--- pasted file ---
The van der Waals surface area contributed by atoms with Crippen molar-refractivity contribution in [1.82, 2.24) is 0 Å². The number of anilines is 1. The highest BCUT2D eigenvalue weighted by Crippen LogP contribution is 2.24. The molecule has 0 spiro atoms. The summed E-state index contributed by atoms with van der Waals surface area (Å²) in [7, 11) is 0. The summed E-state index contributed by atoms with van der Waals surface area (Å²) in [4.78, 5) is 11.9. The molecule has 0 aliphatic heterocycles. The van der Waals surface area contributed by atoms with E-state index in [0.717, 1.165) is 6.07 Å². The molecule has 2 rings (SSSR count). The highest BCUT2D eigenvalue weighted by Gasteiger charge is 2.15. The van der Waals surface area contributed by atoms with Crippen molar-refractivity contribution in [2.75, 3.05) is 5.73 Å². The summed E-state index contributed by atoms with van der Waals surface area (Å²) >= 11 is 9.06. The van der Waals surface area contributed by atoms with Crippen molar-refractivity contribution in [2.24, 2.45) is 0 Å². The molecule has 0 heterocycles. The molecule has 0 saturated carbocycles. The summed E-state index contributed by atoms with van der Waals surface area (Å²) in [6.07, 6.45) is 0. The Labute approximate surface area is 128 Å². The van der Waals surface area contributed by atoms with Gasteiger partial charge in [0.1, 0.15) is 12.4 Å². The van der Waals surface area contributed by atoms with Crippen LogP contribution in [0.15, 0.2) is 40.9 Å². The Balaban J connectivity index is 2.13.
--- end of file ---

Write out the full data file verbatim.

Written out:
The van der Waals surface area contributed by atoms with Crippen molar-refractivity contribution in [1.82, 2.24) is 0 Å². The number of anilines is 1. The highest BCUT2D eigenvalue weighted by Crippen LogP contribution is 2.24. The molecule has 0 spiro atoms. The summed E-state index contributed by atoms with van der Waals surface area (Å²) in [7, 11) is 0. The summed E-state index contributed by atoms with van der Waals surface area (Å²) in [4.78, 5) is 11.9. The molecule has 0 aliphatic heterocycles. The van der Waals surface area contributed by atoms with E-state index in [0.717, 1.165) is 6.07 Å². The molecule has 2 rings (SSSR count). The highest BCUT2D eigenvalue weighted by Gasteiger charge is 2.15. The van der Waals surface area contributed by atoms with Crippen molar-refractivity contribution in [2.75, 3.05) is 5.73 Å². The summed E-state index contributed by atoms with van der Waals surface area (Å²) >= 11 is 9.06. The van der Waals surface area contributed by atoms with Crippen molar-refractivity contribution in [2.24, 2.45) is 0 Å². The molecule has 0 heterocycles. The molecule has 0 saturated carbocycles. The summed E-state index contributed by atoms with van der Waals surface area (Å²) in [6.07, 6.45) is 0. The Labute approximate surface area is 128 Å². The van der Waals surface area contributed by atoms with Gasteiger partial charge in [0.1, 0.15) is 12.4 Å². The van der Waals surface area contributed by atoms with Crippen LogP contribution in [0.15, 0.2) is 40.9 Å². The Balaban J connectivity index is 2.13.